How do you measure “spirit”? Some people use a calendar, flipping to merriment as they flip to December, while others feel it when Mariah Carey’s voice blasts from the radio or when they finish their Christmas lists. My sister pretty much starts celebrating the minute we pass Halloween, decorating the house with red and green paper chains and snowflakes, though I know friends who insist on holding out until Dec. 1 to start celebrating.
This year was harder for me to get in the spirit than I expected. Flipping open my computer and seeing the seemingly infinite tabs before me sparked a chill in me much stronger than the frisky one outside. All my holiday traditions became tweaked to accommodate my heavy workload, and seemed to lose a bit of its magic. It was hard to concentrate fully and be present in the December festivities.
But as a high school senior, preparing for the holidays seemed like something to savor and not pushed to the curb. It was hard to balance the workload, the pressure, the looming college application deadlines, and the want to be merry — it was hard to grasp that “spirit” the same way I had as a kid.
Soon I began to see that spirit doesn’t happen because December does — it happens in little pockets of joy every day. The spirit slowly seeped in not in a momentous event, but little acts of kindness and relief.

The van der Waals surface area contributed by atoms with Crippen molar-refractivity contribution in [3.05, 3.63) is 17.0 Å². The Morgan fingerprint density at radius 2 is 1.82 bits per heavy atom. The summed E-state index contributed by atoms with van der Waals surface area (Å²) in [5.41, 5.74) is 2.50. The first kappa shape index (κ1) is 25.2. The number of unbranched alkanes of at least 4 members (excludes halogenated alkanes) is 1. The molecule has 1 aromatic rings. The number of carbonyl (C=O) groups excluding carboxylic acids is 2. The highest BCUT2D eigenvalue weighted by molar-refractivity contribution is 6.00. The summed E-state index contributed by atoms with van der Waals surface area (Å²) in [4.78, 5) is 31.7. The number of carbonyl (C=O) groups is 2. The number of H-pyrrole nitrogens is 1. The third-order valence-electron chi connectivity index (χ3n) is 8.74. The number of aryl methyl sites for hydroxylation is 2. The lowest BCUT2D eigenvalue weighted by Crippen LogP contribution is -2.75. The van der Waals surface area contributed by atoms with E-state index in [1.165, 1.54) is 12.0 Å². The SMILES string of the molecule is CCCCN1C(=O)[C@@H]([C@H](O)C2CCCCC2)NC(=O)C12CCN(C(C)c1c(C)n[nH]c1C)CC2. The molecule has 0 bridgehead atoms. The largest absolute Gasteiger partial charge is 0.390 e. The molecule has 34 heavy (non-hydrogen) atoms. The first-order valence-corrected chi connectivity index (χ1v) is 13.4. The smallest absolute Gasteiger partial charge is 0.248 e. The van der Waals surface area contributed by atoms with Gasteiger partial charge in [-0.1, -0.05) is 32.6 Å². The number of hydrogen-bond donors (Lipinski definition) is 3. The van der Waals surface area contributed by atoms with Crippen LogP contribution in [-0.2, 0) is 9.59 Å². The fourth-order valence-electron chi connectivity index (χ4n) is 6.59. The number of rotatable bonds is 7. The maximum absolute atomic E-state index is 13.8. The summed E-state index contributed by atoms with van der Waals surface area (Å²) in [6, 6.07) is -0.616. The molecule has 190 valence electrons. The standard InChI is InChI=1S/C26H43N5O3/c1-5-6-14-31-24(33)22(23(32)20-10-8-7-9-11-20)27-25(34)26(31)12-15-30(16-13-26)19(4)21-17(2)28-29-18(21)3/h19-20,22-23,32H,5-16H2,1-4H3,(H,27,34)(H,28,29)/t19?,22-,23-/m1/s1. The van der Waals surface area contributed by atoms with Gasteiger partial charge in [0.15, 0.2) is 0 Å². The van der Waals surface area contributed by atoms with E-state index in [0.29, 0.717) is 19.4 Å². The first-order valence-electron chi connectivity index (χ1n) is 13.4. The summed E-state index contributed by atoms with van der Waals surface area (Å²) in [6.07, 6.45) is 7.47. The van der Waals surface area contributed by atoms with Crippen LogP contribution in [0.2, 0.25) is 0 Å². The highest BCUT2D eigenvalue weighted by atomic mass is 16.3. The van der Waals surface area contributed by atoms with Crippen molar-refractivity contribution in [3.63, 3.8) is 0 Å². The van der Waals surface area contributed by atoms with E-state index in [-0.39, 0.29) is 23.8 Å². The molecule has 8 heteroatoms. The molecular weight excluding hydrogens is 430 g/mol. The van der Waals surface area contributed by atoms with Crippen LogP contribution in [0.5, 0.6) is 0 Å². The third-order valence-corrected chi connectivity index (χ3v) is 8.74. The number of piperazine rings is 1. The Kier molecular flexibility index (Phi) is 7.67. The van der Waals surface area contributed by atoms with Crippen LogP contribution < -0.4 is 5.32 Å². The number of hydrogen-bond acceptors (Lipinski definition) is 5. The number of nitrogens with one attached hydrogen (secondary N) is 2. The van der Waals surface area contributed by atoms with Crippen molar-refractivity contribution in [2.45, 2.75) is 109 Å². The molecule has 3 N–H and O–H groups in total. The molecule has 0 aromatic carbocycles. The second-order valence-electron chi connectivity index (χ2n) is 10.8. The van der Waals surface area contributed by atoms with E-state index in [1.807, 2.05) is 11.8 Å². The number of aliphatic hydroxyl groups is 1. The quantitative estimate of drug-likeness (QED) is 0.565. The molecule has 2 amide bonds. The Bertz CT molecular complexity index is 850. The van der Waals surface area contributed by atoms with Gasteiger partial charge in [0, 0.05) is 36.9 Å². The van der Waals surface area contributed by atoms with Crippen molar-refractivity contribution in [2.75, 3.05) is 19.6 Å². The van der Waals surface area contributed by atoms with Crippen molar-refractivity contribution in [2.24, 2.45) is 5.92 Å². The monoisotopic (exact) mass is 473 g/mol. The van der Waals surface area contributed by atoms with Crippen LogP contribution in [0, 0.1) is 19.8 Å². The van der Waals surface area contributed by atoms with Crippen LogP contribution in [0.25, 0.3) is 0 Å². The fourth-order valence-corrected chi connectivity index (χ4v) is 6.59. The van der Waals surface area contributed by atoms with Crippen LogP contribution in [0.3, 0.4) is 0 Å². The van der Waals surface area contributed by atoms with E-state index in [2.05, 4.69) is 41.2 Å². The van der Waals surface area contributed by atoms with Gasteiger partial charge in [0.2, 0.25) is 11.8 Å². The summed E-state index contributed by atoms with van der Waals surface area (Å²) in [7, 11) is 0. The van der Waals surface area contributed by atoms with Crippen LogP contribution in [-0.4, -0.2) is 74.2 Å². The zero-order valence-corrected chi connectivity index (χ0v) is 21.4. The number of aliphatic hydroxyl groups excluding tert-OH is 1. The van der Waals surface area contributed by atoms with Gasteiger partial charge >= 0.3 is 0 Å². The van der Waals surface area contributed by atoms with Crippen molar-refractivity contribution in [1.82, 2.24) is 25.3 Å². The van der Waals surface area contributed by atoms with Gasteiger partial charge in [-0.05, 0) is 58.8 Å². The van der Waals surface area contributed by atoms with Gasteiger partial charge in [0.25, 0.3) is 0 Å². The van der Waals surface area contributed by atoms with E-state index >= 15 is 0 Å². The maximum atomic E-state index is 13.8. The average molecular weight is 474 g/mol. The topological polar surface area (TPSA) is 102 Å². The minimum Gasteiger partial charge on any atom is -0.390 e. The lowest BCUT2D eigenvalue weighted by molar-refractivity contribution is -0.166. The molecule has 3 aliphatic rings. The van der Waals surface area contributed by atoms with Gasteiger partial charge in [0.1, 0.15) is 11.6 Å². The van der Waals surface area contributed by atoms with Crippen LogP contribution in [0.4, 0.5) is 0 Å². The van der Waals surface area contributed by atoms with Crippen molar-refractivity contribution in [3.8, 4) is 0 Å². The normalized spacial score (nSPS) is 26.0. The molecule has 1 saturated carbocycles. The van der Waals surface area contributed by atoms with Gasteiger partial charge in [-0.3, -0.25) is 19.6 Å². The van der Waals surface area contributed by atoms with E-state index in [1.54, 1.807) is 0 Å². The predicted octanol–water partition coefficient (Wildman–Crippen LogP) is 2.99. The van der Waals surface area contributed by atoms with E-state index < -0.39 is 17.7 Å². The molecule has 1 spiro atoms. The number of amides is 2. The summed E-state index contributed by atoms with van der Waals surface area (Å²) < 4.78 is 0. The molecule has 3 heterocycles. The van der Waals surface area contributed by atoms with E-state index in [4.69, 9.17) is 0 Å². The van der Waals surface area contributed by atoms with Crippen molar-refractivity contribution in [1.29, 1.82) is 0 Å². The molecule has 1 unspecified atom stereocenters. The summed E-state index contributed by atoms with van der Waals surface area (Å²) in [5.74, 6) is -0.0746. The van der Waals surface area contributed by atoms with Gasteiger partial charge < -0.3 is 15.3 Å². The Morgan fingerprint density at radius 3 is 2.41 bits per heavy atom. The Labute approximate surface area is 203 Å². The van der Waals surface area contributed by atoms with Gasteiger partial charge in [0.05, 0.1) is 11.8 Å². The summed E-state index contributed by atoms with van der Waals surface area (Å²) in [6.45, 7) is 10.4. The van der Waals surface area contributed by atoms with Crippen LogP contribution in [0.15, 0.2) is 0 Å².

I felt the spirit driving through back roads with a friend just because, breaking up the stress of the school day with what I call my “Mr. Brightside Therapy,” screaming the lyrics to old songs until it was all we could hear. I felt it in the red, comfy chairs during a spontaneous Sunday night movie, and on a walk down the beach with a friend at golden hour, watching my golden retriever chase seagulls into the Sound.
Just as growing up changes what it means to be a student, a friend, and a person, it changes the holidays, too. But that does not have to be a bad thing. This year, it wasn’t the thrill of Christmas itself that made me spirited, but the joy that came from talking to family I hadn’t seen in months. It didn’t come from making a Christmas list, but by carefully selecting and purchasing meaningful gifts for my friends and family and seeing their faces glow as they opened it. It was in the magic that came from being around family and friends for no other reason than because I could.
To me, spirit isn’t limited to a month or instigated by an event. It’s losing track of time with the people you love. It’s peace.
In choosing to feel the love around me instead of the items on my to-do list, I felt utterly and completely happy. I felt the spirit. With 2018 over and 2019 having begun, it’s so important to remember to see the joy in everyday life. Though holiday celebrations may be finished, the spirit doesn’t have to end. Intersect your daily stress and routine with that phone call to a loved one, or take time to watch that special movie instead of exhausting yourself with work. Take that spontaneous trip with a friend or do something that makes you happy. Remember it’s okay to be something more than a to-do list. Look for opportunities for that special spirit to seep into your life, and when it arrives, enjoy every second. Because it’s the people around us, and the memories we make, that makes all the stress worth it.
Lily Kepner is a senior at Wilton High School. She shares this column with five classmates.